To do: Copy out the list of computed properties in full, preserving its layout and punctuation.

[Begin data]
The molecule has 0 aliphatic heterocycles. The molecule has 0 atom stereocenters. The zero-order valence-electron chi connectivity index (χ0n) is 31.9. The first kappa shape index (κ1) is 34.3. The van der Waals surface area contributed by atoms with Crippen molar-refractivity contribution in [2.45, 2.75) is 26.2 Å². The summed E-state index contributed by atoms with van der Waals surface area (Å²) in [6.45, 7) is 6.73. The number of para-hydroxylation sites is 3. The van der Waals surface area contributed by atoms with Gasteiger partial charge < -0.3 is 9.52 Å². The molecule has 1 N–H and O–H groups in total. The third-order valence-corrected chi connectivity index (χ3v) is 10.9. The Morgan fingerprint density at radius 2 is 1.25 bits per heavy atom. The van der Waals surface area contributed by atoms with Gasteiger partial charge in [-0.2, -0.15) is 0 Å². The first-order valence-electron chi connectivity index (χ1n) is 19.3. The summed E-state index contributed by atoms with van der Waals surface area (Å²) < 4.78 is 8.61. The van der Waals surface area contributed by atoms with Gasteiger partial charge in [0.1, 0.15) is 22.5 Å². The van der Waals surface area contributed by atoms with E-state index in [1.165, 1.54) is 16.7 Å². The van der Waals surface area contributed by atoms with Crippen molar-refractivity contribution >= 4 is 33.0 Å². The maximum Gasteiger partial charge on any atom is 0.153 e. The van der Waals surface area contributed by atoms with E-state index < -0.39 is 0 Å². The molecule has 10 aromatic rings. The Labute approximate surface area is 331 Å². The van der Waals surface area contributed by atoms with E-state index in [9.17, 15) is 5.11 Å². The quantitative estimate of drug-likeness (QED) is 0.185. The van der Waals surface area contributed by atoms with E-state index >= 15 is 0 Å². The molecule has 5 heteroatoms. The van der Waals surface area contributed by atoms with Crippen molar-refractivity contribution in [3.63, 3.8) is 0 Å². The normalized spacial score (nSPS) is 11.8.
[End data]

The molecule has 0 aliphatic heterocycles. The molecule has 0 atom stereocenters. The zero-order valence-electron chi connectivity index (χ0n) is 31.9. The first kappa shape index (κ1) is 34.3. The van der Waals surface area contributed by atoms with Crippen molar-refractivity contribution in [2.45, 2.75) is 26.2 Å². The summed E-state index contributed by atoms with van der Waals surface area (Å²) in [6.45, 7) is 6.73. The number of para-hydroxylation sites is 3. The van der Waals surface area contributed by atoms with Gasteiger partial charge < -0.3 is 9.52 Å². The molecule has 1 N–H and O–H groups in total. The third-order valence-corrected chi connectivity index (χ3v) is 10.9. The Morgan fingerprint density at radius 2 is 1.25 bits per heavy atom. The van der Waals surface area contributed by atoms with Gasteiger partial charge in [-0.2, -0.15) is 0 Å². The first-order valence-electron chi connectivity index (χ1n) is 19.3. The summed E-state index contributed by atoms with van der Waals surface area (Å²) < 4.78 is 8.61. The van der Waals surface area contributed by atoms with Gasteiger partial charge in [0.1, 0.15) is 22.5 Å². The van der Waals surface area contributed by atoms with E-state index in [1.165, 1.54) is 16.7 Å². The van der Waals surface area contributed by atoms with Crippen molar-refractivity contribution >= 4 is 33.0 Å². The maximum Gasteiger partial charge on any atom is 0.153 e. The van der Waals surface area contributed by atoms with E-state index < -0.39 is 0 Å². The molecule has 10 aromatic rings. The Labute approximate surface area is 331 Å². The van der Waals surface area contributed by atoms with E-state index in [9.17, 15) is 5.11 Å². The quantitative estimate of drug-likeness (QED) is 0.185. The van der Waals surface area contributed by atoms with E-state index >= 15 is 0 Å². The molecule has 5 heteroatoms. The van der Waals surface area contributed by atoms with Crippen molar-refractivity contribution in [3.63, 3.8) is 0 Å². The normalized spacial score (nSPS) is 11.8.